Japan's Cabinet approved a record 96.3 trillion yen ($814 billion) government budget for the coming fiscal year Wednesday after a tax hike to accommodate rising outlays for social security and defense.

Rising revenues following the sales tax increase last April enabled Prime Minister Shinzo Abe to raise spending without increasing the proportion financed by new government bonds, though the total national debt is still about twice the size of the economy.

Abe's government must tread a fine line between spending enough to support growth and slowing the rise in debt, which is the highest, proportionately, among industrialized countries.

Passage of the budget approved Wednesday morning is almost certain since the ruling Liberal Democratic Party's coalition with the small Komeito party has majorities in both houses of parliament.

As Japan's population ages quickly, welfare costs are soaring. Social security spending will account for about a third of the budget. The economy is in recession but the government has forecast growth at 1.5 percent this year, after an estimated 0.5 percent contraction in 2014.

To balance his conflicting priorities, Abe is increasing outlays targeting families and other households that are struggling as wages lag behind price increases. But he also intends to cut corporate income taxes by 2.5 percentage points in the fiscal year that begins April 1, to 32.11 percent. Further cuts are planned.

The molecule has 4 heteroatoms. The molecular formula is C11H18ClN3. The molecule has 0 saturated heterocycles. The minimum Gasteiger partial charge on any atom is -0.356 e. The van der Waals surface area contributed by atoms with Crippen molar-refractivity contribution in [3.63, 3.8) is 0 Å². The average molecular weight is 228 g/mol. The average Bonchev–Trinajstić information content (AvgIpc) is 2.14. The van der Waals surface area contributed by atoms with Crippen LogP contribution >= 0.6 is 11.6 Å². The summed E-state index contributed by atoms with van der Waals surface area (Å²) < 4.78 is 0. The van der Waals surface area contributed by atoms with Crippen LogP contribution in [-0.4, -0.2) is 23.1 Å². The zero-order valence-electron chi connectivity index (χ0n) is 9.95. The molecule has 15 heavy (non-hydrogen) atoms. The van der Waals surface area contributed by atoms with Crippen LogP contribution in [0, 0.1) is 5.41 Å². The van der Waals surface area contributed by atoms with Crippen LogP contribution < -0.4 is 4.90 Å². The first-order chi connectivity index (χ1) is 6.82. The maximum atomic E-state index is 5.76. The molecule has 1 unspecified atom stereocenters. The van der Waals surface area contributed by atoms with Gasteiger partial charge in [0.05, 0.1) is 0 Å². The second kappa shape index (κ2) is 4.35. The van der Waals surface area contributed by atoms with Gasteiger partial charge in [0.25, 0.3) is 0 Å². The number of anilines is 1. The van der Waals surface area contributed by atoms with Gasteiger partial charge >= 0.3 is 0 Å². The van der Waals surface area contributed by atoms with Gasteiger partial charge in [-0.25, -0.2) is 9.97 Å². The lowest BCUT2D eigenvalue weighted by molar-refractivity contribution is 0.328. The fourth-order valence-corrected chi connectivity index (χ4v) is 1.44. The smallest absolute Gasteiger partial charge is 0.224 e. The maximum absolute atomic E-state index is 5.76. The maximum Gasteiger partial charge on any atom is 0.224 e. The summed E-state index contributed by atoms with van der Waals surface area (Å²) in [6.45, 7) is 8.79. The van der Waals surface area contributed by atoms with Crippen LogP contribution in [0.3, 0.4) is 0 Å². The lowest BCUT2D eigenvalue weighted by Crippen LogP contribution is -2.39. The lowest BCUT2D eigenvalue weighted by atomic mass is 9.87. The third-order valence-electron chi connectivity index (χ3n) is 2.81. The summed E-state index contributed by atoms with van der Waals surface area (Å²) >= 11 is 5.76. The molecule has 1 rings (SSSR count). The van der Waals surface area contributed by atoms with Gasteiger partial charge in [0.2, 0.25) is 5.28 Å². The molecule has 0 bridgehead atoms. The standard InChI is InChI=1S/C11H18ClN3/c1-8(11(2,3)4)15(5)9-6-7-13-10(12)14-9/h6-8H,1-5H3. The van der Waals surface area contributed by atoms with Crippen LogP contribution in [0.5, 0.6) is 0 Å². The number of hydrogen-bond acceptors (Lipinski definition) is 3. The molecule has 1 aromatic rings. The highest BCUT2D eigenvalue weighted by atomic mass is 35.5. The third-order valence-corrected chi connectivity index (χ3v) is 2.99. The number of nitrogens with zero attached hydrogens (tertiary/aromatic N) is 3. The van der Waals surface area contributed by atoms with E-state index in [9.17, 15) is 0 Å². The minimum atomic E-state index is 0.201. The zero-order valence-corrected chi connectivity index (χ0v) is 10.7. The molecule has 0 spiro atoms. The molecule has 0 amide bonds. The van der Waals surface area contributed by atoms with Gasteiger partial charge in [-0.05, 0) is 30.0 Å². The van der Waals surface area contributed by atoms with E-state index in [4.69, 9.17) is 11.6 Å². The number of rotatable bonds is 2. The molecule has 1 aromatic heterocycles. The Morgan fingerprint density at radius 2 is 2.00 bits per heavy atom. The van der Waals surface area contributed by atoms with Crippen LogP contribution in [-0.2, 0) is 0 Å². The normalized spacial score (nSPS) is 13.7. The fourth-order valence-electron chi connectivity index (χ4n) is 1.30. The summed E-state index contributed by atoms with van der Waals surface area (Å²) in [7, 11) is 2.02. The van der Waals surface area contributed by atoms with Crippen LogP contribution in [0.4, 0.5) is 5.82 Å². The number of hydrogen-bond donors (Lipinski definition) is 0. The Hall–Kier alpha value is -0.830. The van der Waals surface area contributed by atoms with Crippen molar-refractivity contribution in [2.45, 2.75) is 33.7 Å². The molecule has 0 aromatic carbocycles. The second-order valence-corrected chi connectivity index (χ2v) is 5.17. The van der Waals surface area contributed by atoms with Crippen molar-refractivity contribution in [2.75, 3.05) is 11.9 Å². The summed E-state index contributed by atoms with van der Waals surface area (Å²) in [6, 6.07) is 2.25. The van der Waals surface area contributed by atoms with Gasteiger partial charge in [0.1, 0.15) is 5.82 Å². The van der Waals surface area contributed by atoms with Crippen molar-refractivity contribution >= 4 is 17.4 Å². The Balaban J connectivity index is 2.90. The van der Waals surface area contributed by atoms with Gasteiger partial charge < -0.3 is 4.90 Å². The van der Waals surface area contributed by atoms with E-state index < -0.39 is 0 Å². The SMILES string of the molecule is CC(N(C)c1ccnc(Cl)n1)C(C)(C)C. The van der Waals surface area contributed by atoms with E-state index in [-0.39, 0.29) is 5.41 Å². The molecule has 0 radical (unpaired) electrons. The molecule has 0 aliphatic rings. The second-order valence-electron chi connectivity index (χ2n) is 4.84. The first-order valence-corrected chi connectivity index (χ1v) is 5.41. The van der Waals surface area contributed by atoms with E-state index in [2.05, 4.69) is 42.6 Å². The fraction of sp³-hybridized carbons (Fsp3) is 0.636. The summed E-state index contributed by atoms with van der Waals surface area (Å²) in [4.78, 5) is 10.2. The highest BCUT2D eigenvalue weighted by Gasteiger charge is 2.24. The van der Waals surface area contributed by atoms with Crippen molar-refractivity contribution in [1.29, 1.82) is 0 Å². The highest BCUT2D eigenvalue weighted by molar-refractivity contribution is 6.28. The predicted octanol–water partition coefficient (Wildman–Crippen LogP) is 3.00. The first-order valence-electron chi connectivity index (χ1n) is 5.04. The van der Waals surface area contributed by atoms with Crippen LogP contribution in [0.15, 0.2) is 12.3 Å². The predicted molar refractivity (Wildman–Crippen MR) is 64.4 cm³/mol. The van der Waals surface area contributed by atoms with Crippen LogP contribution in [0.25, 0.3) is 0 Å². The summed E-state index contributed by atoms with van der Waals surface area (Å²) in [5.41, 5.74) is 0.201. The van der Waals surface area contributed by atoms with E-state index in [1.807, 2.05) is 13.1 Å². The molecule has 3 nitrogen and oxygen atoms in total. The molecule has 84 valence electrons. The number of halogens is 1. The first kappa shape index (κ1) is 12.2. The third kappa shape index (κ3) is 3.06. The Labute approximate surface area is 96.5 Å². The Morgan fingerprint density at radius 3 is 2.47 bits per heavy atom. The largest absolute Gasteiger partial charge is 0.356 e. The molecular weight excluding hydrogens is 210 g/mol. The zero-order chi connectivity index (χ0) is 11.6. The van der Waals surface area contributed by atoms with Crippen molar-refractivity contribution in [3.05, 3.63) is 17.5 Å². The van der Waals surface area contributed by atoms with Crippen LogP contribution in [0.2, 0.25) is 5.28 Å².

The government is also tweaking tax rules to encourage elderly Japanese, who hold about 60 percent of the country's 1.6 quadrillion yen ($13.6 trillion) in private savings, to spend more on their children and grandchildren.

The increase in revenues thanks to the April 1, 2014 increase in the national sales tax to 8 percent from 5 percent has enabled the government to slightly reduce the share of the budget funded by issuing new bonds, to about 38 percent from over 40 percent.

An economic recovery would further improve national finances, but a decision to put off a second sales tax hike planned for October until April 2017 is likely to hinder progress on trimming total national debt.